When I first came to Japan, I had some expectations. I thought I knew what I was going to see. But I was pretty surprised in many ways. This week’s question comes from moldydaisy.

What were some of the things that really surprised you when you moved there? What things stood out in your mind that you would never have thought of before your arrival?

The very first thing that surprised me was before I even landed. From the airplane, I could see the rice fields near the airport. From the air, they weren’t a uniform shape. No grid, no squares, no rectangles. They were very organic in shape.

After landing, I was on the Narita Express to Yokohama, and I saw so many houses that were different than anything I’d seen in Canada. They were small, built close together, and everything was so dense.  Yet there were pockets of…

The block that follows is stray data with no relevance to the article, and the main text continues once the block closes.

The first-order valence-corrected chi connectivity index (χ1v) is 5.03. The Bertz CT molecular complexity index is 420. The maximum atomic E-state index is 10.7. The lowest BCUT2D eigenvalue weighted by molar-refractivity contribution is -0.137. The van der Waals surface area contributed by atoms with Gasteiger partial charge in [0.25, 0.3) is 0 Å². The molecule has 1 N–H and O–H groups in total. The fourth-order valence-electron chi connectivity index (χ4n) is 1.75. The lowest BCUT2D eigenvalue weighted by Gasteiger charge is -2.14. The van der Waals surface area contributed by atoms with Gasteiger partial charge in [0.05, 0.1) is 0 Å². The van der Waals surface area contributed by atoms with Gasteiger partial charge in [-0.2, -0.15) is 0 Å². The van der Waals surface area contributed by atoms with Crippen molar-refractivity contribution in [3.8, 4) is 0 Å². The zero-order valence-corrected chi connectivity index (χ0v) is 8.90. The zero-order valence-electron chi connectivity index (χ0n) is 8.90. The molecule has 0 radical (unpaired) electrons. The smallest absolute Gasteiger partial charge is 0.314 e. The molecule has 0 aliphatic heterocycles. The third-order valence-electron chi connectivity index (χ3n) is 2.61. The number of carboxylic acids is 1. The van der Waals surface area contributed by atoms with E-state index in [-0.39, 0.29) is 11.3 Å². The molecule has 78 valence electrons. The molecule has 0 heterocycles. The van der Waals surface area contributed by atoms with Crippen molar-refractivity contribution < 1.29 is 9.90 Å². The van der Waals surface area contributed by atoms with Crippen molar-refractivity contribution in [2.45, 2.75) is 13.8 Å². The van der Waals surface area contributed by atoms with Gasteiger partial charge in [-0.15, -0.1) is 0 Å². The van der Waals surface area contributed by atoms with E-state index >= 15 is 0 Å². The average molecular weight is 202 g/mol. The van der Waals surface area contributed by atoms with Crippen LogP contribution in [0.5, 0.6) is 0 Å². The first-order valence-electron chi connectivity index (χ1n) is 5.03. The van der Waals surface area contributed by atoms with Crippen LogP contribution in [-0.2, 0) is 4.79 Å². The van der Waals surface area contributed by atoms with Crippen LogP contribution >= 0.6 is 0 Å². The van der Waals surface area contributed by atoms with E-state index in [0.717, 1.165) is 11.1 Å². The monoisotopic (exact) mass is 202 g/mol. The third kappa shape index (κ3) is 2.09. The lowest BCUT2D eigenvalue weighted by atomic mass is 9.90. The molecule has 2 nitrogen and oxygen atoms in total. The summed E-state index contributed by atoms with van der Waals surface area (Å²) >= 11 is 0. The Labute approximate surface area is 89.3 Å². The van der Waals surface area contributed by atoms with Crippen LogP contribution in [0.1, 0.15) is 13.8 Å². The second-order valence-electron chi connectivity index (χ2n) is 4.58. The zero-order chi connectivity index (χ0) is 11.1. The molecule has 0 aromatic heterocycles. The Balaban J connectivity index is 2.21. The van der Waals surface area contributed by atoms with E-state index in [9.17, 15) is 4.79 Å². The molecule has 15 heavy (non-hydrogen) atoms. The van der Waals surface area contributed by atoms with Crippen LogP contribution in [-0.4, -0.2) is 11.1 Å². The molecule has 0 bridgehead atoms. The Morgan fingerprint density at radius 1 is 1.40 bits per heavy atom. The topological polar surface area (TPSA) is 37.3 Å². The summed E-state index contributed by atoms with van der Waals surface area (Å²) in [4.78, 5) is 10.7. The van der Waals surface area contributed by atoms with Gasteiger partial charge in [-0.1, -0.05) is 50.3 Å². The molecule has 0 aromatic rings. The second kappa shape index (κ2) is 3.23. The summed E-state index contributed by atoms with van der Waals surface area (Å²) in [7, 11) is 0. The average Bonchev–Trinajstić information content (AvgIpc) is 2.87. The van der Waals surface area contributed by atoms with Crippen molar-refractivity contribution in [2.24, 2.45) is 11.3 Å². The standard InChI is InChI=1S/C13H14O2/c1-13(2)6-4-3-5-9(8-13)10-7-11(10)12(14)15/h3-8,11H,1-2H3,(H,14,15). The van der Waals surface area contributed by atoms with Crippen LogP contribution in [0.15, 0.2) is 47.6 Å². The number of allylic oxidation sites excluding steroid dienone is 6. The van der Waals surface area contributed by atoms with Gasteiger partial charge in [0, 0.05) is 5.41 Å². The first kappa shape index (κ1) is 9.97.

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Life in Japan: My Travels

Jay Dee:

I was asked where I’ve traveled to in Japan. Surprisingly little. I regret not doing more.

Originally posted on I Read Encyclopedias for Fun:

I came to Japan to see it all. Did I? No, not at all.  But there are some things I am very happy to have seen.  This week’s question is from S. R. Carrillo. She asked many questions, didn’t she?

Where all have you traveled?

Odawara Castle in the rain with a couple cosplayers in front. Odawara Castle in the rain with a couple cosplayers in front.

Surprisingly, I haven’t traveled very much in Japan. I live in Kanagawa, which is just south of Tokyo. I’ve also been to Tokyo, of course. The other prefectures I’ve been to are Saitama, Chiba, Yamanashi, and Shizuoka.